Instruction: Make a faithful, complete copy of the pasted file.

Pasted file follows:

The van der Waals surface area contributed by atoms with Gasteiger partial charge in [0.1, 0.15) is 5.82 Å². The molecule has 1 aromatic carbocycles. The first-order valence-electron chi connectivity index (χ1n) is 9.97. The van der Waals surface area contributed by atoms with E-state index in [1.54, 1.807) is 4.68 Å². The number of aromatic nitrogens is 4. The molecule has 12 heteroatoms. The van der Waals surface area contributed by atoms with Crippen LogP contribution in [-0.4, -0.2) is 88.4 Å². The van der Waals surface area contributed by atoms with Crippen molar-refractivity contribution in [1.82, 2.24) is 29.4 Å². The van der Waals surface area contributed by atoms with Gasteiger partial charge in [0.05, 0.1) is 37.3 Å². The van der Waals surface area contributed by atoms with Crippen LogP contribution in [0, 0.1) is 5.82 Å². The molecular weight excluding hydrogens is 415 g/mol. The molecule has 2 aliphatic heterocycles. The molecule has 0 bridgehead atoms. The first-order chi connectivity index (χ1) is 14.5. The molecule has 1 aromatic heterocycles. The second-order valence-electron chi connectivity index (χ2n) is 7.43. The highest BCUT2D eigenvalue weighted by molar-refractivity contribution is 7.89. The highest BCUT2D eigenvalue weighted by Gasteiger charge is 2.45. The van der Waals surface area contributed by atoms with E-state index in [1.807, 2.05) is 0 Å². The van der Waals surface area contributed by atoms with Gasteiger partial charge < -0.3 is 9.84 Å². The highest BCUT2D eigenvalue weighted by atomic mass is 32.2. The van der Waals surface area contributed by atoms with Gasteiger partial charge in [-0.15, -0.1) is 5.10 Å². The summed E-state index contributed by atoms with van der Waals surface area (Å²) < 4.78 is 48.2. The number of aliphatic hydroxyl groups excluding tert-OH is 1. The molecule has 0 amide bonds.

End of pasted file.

The van der Waals surface area contributed by atoms with Gasteiger partial charge in [0.1, 0.15) is 5.82 Å². The molecule has 1 aromatic carbocycles. The first-order valence-electron chi connectivity index (χ1n) is 9.97. The van der Waals surface area contributed by atoms with E-state index in [1.54, 1.807) is 4.68 Å². The number of aromatic nitrogens is 4. The molecule has 12 heteroatoms. The van der Waals surface area contributed by atoms with Crippen LogP contribution in [-0.4, -0.2) is 88.4 Å². The van der Waals surface area contributed by atoms with Crippen molar-refractivity contribution in [1.82, 2.24) is 29.4 Å². The van der Waals surface area contributed by atoms with Gasteiger partial charge in [0.05, 0.1) is 37.3 Å². The van der Waals surface area contributed by atoms with Crippen LogP contribution in [0, 0.1) is 5.82 Å². The molecular weight excluding hydrogens is 415 g/mol. The molecule has 2 aliphatic heterocycles. The molecule has 0 bridgehead atoms. The first-order chi connectivity index (χ1) is 14.5. The molecule has 1 aromatic heterocycles. The second-order valence-electron chi connectivity index (χ2n) is 7.43. The highest BCUT2D eigenvalue weighted by molar-refractivity contribution is 7.89. The highest BCUT2D eigenvalue weighted by Gasteiger charge is 2.45. The van der Waals surface area contributed by atoms with E-state index in [1.807, 2.05) is 0 Å². The van der Waals surface area contributed by atoms with Gasteiger partial charge < -0.3 is 9.84 Å². The highest BCUT2D eigenvalue weighted by atomic mass is 32.2. The van der Waals surface area contributed by atoms with Gasteiger partial charge in [-0.15, -0.1) is 5.10 Å². The summed E-state index contributed by atoms with van der Waals surface area (Å²) < 4.78 is 48.2. The number of aliphatic hydroxyl groups excluding tert-OH is 1. The molecule has 0 amide bonds.